The title Suspect Zero refers to a theory raised by a character in the movie. The theory is that one person could become the perfect serial killer if killings were committed randomly, and without a specific pattern. The circle markings with the slash serve as the symbol.

While I do give the movie credit for delivering something of an original premise, as well as good performances (especially by Kingsley), the overall film is not as involving and intense as it could be. In addition, the story tends to confuse by not offering any explanations as to why Mackelway is having bizarre visions. He seems to receive fuzzy visions at the same time O'Ryan is seen conducting his private remote viewing sessions.

And the final moments of the movie don't deliver the required jolt. I don't want to give anything away but once the mystery is revealed, the action hurries itself up-thus not giving the viewer enough time to get gripped by the suspense, unlike that of Se7en. I will say that the last shot of the movie does make a unique revelation.

In the end, Suspect Zero is a mixed bag. I appreciated the original and startling plot scenario, but just felt that certain areas could've been a little tighter and the ending could've offered a little more joltage. If anything, the movie is worth checking out for the galvanizing performance by Ben Kingsley.

Video ***

The movie has been given a most strong visual look to it, thanks to director E. Elias Merhige. The periodic grainy imagery and washed up browns and reds serve the movie quite well. The anamorphic presentation from Paramount is a most effective offering. The New Mexico setting provides some terrific scenic shots, and all around image detail is nicely done. A number of darker shots don't fare as well, with slight haze and softness, but this remains an overall terrific looking disc.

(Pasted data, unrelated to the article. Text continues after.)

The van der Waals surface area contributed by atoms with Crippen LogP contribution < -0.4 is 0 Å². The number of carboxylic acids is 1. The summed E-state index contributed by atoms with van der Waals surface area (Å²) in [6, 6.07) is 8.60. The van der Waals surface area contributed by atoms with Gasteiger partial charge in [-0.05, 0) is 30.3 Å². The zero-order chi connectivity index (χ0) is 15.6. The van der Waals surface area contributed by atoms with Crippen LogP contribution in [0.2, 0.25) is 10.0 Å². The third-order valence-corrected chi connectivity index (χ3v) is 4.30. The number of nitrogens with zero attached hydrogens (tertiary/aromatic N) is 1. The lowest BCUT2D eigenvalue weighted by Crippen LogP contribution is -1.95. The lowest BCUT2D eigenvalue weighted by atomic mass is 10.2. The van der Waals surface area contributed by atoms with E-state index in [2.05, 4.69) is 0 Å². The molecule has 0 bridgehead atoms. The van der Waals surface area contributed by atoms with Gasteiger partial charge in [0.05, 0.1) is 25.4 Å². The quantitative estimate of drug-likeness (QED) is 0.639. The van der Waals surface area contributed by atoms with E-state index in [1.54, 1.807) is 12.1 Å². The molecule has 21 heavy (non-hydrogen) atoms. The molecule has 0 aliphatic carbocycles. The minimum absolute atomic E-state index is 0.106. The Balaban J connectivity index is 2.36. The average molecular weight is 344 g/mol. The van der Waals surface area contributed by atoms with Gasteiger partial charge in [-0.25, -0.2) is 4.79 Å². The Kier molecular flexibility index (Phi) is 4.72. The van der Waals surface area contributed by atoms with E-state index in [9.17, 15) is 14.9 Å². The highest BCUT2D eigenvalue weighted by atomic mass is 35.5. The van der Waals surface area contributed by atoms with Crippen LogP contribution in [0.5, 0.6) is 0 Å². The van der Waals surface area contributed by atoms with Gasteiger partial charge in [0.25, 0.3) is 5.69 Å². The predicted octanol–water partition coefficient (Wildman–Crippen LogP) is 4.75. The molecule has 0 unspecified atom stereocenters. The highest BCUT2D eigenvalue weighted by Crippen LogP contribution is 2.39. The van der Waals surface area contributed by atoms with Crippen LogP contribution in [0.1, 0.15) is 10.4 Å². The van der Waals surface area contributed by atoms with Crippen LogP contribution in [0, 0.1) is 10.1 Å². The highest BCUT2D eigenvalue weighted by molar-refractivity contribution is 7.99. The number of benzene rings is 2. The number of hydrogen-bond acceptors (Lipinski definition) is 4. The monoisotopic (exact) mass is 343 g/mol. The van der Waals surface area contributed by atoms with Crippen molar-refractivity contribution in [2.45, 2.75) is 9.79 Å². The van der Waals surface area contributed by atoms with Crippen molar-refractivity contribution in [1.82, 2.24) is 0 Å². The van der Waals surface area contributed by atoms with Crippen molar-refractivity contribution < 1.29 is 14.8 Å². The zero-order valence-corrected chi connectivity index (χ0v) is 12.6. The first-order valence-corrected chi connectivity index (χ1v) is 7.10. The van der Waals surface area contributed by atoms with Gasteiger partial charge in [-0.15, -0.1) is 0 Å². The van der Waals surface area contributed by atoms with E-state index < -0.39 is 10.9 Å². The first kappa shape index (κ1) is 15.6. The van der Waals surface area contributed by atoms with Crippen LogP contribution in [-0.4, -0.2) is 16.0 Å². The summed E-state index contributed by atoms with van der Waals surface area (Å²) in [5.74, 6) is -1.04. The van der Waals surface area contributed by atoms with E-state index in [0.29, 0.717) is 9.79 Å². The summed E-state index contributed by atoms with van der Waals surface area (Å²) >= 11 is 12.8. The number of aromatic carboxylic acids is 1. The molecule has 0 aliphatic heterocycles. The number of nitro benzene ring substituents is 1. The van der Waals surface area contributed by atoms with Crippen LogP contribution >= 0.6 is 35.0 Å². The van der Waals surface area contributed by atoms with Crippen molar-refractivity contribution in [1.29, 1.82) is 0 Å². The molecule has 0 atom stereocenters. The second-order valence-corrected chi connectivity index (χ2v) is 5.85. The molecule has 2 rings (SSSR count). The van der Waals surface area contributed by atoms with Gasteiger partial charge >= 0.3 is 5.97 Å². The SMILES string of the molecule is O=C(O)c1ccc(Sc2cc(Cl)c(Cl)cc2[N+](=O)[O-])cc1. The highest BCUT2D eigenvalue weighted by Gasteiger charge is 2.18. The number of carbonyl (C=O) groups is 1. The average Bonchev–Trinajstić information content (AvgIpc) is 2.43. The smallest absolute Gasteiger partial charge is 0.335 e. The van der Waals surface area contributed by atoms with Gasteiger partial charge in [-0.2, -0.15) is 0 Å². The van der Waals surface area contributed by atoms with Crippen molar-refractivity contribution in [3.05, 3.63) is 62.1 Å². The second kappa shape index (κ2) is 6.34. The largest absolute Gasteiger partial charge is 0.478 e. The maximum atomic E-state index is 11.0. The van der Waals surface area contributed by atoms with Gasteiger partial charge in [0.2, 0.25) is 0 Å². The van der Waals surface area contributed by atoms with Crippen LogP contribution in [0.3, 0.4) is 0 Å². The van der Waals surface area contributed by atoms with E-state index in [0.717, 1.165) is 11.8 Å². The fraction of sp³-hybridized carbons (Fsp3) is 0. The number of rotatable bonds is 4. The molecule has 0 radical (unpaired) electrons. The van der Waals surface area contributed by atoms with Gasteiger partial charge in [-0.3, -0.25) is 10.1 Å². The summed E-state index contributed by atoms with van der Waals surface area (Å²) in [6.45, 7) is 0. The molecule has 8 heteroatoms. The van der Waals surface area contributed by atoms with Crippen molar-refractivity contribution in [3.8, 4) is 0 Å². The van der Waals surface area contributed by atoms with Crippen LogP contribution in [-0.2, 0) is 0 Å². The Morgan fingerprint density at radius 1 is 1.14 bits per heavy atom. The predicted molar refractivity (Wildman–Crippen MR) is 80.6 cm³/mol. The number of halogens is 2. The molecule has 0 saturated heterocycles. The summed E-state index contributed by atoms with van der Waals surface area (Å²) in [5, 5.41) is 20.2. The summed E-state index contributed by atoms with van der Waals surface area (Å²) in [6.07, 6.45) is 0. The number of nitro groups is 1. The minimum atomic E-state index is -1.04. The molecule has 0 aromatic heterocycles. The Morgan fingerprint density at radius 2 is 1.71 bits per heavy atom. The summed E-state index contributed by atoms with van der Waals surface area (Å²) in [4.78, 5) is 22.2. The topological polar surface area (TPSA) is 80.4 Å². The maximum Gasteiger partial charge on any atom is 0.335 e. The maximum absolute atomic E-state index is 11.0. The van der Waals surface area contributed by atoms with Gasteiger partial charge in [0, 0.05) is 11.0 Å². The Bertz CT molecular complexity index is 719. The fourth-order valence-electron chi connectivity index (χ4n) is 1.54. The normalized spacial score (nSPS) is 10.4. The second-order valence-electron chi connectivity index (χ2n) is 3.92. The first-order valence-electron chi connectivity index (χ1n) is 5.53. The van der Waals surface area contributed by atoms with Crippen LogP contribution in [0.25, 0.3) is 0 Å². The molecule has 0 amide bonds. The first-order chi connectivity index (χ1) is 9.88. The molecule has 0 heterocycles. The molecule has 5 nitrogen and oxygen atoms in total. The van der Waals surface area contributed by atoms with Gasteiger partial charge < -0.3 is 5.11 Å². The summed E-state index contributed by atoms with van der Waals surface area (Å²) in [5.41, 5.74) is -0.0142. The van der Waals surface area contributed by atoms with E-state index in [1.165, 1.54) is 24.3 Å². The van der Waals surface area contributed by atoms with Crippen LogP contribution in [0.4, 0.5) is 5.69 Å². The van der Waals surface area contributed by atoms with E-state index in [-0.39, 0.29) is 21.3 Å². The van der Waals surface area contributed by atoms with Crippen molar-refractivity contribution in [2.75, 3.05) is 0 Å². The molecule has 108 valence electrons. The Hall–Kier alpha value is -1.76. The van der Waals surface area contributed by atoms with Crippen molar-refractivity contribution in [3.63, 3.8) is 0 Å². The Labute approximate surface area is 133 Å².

Audio ***1/2

A most strong 5.1 mix is at hand here. Being a suspense movie, you'd least expect a good number of sound perks, and this sound performance has a few to spare. The remote viewing sequences pay off the best in terms of effective sound. Dialogue delivery is terrifically heard, as is Clint Mansell's well crafted score to the film. A well executed handling of sound.

Features ***

Included on this disc is a commentary track by director E. Elias Merhige, a four-part featurette titled "What We See When We Close Our Eyes", which delves into the history of remote viewing. There's also a remote viewing demonstration, an internet trailer, and an alternate ending with optional commentary, and let me say that for once I found this alternate ending very worthy of being left in the movie.

Summary:

Suspect Zero does have a lot going for it. The plot scenario is more than intriguing and the performances are dead on, but it just needed to be a bit tighter around the edges. It's not a bad film by any means, and the well-made DVD by Paramount very much serves as a reason to possibly check it out.